Kevin Anderson riassume in un ottimo articolo sul Guardian i modelli di business per i giornali online e non solo (ci sono anche musica, video e videogames):

Few general newspapers have so far dared to charge subscriptions for their websites. In the US, many publishers look to the Arkansas Democrat-Gazette, but it is hardly a flag-bearer for making money online. As of May, the site had only 3,400 subscribers, bringing in a relatively modest $200,000 (£120,000).

The Wall Street Journal and the FT both charge for online content, with business and sport news among the few kinds of content internet readers have shown a willingness to pay for.

The FT is considering developing a “pay-per-view” model, offering individual articles for sale. Such a micro-payment system has the attraction of borrowing the iTunes model for news. But critics have pointed out that while you listen to music tracks again and again, news content has a short shelf-life.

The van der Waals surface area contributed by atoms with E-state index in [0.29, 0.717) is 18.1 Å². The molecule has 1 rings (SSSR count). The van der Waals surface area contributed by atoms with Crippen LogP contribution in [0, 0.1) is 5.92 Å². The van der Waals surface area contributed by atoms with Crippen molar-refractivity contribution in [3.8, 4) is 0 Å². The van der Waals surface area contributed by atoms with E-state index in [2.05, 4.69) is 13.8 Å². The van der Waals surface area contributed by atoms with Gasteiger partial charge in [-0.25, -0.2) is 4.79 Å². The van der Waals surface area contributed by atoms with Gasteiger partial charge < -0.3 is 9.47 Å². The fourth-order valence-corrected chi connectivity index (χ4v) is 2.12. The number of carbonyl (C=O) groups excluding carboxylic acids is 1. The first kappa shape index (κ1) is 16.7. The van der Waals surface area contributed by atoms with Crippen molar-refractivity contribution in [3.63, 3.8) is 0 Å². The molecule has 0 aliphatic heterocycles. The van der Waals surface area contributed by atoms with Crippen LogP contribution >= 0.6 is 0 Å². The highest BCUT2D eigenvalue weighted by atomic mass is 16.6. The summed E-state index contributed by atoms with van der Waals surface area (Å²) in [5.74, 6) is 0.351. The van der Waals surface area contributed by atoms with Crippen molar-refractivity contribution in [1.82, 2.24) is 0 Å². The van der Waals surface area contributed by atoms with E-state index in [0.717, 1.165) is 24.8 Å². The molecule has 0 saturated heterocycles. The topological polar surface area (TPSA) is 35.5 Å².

Premium content
In one of the few experiments in charging for content, the New York Times charged for access to its stable of star columnists with its TimesSelect service from 2005 until 2007. Unfortunately, the columns were available on the web via other sites that syndicated the columnists, and the Times decided to end the service, believing that it could make more online through advertising.

The New York Times is among those companies that require payment for premium content and photos in their archives, charging $3.95 for each article or $15.95 for a bundle of 10 articles.

Non c’è nulla di nuovo ma sono curioso di sapere quali tra questi Luca considera più fattibili e lungimiranti.

Questo sito usa Akismet per ridurre lo spam. Scopri come i tuoi dati vengono elaborati.